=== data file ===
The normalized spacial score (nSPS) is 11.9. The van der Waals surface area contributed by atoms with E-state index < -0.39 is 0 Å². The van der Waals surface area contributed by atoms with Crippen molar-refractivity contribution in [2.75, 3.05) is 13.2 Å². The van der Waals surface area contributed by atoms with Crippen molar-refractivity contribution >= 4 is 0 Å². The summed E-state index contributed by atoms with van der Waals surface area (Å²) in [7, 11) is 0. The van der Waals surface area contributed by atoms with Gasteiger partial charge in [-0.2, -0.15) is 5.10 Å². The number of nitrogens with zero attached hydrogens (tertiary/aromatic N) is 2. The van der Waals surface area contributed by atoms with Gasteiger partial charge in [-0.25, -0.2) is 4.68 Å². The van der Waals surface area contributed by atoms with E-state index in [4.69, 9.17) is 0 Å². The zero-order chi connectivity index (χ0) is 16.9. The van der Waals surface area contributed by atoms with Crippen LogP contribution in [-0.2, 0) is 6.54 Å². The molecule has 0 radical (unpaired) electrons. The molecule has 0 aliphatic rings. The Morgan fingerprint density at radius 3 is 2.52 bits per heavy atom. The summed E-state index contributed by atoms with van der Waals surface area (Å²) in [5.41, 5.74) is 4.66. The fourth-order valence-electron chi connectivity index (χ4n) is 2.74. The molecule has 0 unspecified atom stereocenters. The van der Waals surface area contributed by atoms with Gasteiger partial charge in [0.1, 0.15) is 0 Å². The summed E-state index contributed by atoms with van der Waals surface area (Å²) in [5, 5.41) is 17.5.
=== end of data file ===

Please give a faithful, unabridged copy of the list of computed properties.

The normalized spacial score (nSPS) is 11.9. The van der Waals surface area contributed by atoms with E-state index < -0.39 is 0 Å². The van der Waals surface area contributed by atoms with Crippen molar-refractivity contribution in [2.75, 3.05) is 13.2 Å². The van der Waals surface area contributed by atoms with Crippen molar-refractivity contribution >= 4 is 0 Å². The summed E-state index contributed by atoms with van der Waals surface area (Å²) in [7, 11) is 0. The van der Waals surface area contributed by atoms with Gasteiger partial charge in [-0.2, -0.15) is 5.10 Å². The number of nitrogens with zero attached hydrogens (tertiary/aromatic N) is 2. The van der Waals surface area contributed by atoms with Gasteiger partial charge in [-0.25, -0.2) is 4.68 Å². The van der Waals surface area contributed by atoms with E-state index in [4.69, 9.17) is 0 Å². The zero-order chi connectivity index (χ0) is 16.9. The van der Waals surface area contributed by atoms with Crippen LogP contribution in [-0.2, 0) is 6.54 Å². The molecule has 0 radical (unpaired) electrons. The molecule has 0 aliphatic rings. The Morgan fingerprint density at radius 3 is 2.52 bits per heavy atom. The summed E-state index contributed by atoms with van der Waals surface area (Å²) in [5.41, 5.74) is 4.66. The fourth-order valence-electron chi connectivity index (χ4n) is 2.74. The molecule has 0 unspecified atom stereocenters. The van der Waals surface area contributed by atoms with Gasteiger partial charge in [0.1, 0.15) is 0 Å². The summed E-state index contributed by atoms with van der Waals surface area (Å²) in [5, 5.41) is 17.5.